"It IS all about the TASTE"
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  • Cajun Blackened Seasoning

    Two weekends ago, my wife asked me for a Cajun style Blackened Seasoning mix for a recipe she was working on. Turns out she was preparing fish tacos. I’m not a real fan of fish, unless it is catfish, breaded and fried, but these were quite exceptional. I’ll coax the fish taco recipe from her, but in the meantime here is the seasoning mix I built.

  • It’s Spring, Prep that grill

    Warm weather, no snow, ice, rain, high winds or flying reindeer. Time to grill, crispy crusts, tender meats, and that just hot off the grill taste…….

    BUT, before we can rush out, buy large slabs of meat and apply raw fire to char and cook, we must do all the work we have ignored since it become too cold to grill.

    Namely cleaning the grill, don’t lie to me, you rushed back into the house with that last steak, roast, burger, fish fillet, and did not think about turning the grill to high for 15 minutes to burn off the grates. Not that I would cook on those grates after the winter, they must be cleaned.

    Now one can pull the grates into the house, and “MAYBE” fit them on the dish washer, otherwise you get to scrub them in the kitchen sink, or prop them against the house and use a pressure washer. NONE OF WHICH really do the job right. To dissolve the melted / backed / burned on grease, you need heat, lots of heat, more heat than your grill can generate. (Without help) No, I am not talking about getting out the propane flame thrower and setting half the town on fire, all we really need is some heavy-duty aluminum wrap, and some science.

    Background
    Grilling or broiling is a form of cooking that involves direct heat. Devices that grill are called grills. Grilling is a pervasive tradition in much of the world.

    In the United States and Canada, use of the word refers to cooking food directly over a source of dry heat, typically with the food sitting on a metal grate that leaves “grill marks.” In the UK and other Commonwealth countries this would be referred to as barbecuing, although grilling is usually faster and hotter than the American sense of the word “barbecue,” which does not necessarily imply grill marks. Grilling is usually done outdoors on charcoal grills or gas grills, a recent trend is the concept of infrared grilling. There is a great debate over the merits of charcoal or gas for use as the cooking method, Electric indoor grills have also recently become popular.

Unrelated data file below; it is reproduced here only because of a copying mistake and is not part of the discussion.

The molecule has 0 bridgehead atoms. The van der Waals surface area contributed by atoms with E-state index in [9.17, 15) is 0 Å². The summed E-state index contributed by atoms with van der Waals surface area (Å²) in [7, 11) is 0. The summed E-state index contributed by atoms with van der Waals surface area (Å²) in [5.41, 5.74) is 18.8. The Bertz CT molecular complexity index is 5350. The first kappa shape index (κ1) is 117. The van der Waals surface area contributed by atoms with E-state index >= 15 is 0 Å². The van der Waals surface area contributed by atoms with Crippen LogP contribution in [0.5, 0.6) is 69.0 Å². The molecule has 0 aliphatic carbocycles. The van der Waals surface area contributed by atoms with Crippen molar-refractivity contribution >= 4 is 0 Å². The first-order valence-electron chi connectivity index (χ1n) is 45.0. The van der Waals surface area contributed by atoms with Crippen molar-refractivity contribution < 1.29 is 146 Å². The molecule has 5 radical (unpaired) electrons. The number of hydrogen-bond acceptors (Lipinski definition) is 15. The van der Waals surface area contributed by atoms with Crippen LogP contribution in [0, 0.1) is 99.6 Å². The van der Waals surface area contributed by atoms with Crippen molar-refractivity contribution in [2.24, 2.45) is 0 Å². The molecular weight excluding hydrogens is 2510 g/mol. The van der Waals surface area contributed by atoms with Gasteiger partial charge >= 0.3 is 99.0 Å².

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  • Bad Wolf Surf and Turf

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    It’s late summer and grilling time at my upstate lair. The local mega-mart had porterhouses on sale, plus a sale on 16-20, raw, shell on, IQF shrimp. Sounds like surf and turf to me.

    I’ll season both sides of the steak, with a steak salt, (~1.5″ thick, 1.5lb) and let it come to room temperature, whilst the shrimp are thawing. And go down to prep the grill.

    I’ll want a high direct heat for this and things will move quickly, so if you are going to do this have everything ready

    The first thing to go on is the steak, directly over the sear station, let it sit for ~2 1/2 minutes, turn 90 degrees and let it cook for another 2 1/2 minutes. After the first 5 minutes, flip the steak, and place the shrimp on the grill.

    Cook the shrimp for 2 minutes and flip, rotate the steak 90 degrees as well. (Forms those nice cross hatch grill marks), after 2 additional minutes, take the shrimp off in the order they were placed on the grill and remove the steak. (The shells will be a vibrant pink, and the flesh opaque.)

    Rest the steak for 5 minutes and serve.

  • Smoke and Fire 2014

    tritip

    It is Memorial Day, and due to the odd fates, I have been banished into the city for the holiday.. Nothing to do but BBQ…

    And by BBQ, I do not mean grill, ANY IDIOT CAN BURN MEAT OVER AN OPEN FIRE. But, to use the gentle mixture of low heat, slow cooking and bathing in the luscious smoke of slow burning fragrant hardwood, transforming a “cheaper” cut of meat into an excursion into culinary nirvana truly requires a master’s touch.

    Of all the meats for low and slow smoking, I believe the brisket is the “King of Smoke”. The high collagen and heavy marbling lend this meat to the low and sustained heat and as the meas fibers swell they absorb the sweet rub and pungent smoke to deliver a taste that can NOT be duplicated by any other means.

    Once a suitable brisket has been found, one must remove any ligaments, and silverskin, but leave a goodly amount of the fat cap to keep the meat moist and lubed during the low, slow, crawl to bbq heaven.

    Rubs are a must for any good bbq or smoke job. If you do not do this, you really are missing out on 1/2 the flavor and 1/2 the fun of BBQ or smoking. To weave the subtle components of meat, smoke and spice into a heavenly culinary experience takes knowledge, technique and skill.